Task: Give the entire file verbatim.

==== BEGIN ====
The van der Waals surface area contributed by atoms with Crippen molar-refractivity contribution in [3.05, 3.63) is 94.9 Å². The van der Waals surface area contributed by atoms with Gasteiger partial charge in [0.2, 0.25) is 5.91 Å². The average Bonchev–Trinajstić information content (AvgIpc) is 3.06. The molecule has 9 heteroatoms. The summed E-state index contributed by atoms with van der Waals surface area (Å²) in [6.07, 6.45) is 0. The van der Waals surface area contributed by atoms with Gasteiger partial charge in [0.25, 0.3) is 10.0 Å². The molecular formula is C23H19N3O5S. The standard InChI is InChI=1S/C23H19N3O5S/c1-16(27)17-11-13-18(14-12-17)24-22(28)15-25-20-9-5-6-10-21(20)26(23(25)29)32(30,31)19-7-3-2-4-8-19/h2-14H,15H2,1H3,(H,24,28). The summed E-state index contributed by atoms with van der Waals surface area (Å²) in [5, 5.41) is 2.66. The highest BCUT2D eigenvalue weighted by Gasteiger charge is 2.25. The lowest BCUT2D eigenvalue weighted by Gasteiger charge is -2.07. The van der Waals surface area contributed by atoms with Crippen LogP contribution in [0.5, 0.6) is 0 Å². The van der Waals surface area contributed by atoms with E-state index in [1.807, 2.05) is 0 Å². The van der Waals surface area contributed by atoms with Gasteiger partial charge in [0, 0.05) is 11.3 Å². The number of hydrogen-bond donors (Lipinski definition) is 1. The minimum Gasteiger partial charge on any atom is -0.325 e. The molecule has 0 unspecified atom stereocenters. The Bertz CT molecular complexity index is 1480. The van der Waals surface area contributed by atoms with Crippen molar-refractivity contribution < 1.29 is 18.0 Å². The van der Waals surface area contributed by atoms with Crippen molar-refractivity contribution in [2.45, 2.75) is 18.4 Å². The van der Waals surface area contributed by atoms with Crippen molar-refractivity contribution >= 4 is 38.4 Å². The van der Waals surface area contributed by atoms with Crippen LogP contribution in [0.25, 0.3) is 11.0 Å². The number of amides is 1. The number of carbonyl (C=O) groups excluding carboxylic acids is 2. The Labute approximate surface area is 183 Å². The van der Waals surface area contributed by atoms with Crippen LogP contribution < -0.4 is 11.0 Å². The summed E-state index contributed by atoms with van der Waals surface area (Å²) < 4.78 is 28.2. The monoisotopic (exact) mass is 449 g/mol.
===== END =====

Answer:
The van der Waals surface area contributed by atoms with Crippen molar-refractivity contribution in [3.05, 3.63) is 94.9 Å². The van der Waals surface area contributed by atoms with Gasteiger partial charge in [0.2, 0.25) is 5.91 Å². The average Bonchev–Trinajstić information content (AvgIpc) is 3.06. The molecule has 9 heteroatoms. The summed E-state index contributed by atoms with van der Waals surface area (Å²) in [6.07, 6.45) is 0. The van der Waals surface area contributed by atoms with Gasteiger partial charge in [0.25, 0.3) is 10.0 Å². The molecular formula is C23H19N3O5S. The standard InChI is InChI=1S/C23H19N3O5S/c1-16(27)17-11-13-18(14-12-17)24-22(28)15-25-20-9-5-6-10-21(20)26(23(25)29)32(30,31)19-7-3-2-4-8-19/h2-14H,15H2,1H3,(H,24,28). The summed E-state index contributed by atoms with van der Waals surface area (Å²) in [5, 5.41) is 2.66. The highest BCUT2D eigenvalue weighted by Gasteiger charge is 2.25. The lowest BCUT2D eigenvalue weighted by Gasteiger charge is -2.07. The van der Waals surface area contributed by atoms with Crippen LogP contribution in [0.5, 0.6) is 0 Å². The van der Waals surface area contributed by atoms with E-state index in [1.807, 2.05) is 0 Å². The van der Waals surface area contributed by atoms with Gasteiger partial charge in [0, 0.05) is 11.3 Å². The number of hydrogen-bond donors (Lipinski definition) is 1. The minimum Gasteiger partial charge on any atom is -0.325 e. The molecule has 0 unspecified atom stereocenters. The Bertz CT molecular complexity index is 1480. The van der Waals surface area contributed by atoms with Crippen molar-refractivity contribution < 1.29 is 18.0 Å². The van der Waals surface area contributed by atoms with Crippen molar-refractivity contribution in [2.45, 2.75) is 18.4 Å². The van der Waals surface area contributed by atoms with Crippen molar-refractivity contribution >= 4 is 38.4 Å². The van der Waals surface area contributed by atoms with Crippen LogP contribution in [0.25, 0.3) is 11.0 Å². The number of amides is 1. The number of carbonyl (C=O) groups excluding carboxylic acids is 2. The Labute approximate surface area is 183 Å². The van der Waals surface area contributed by atoms with Crippen LogP contribution < -0.4 is 11.0 Å². The summed E-state index contributed by atoms with van der Waals surface area (Å²) < 4.78 is 28.2. The monoisotopic (exact) mass is 449 g/mol.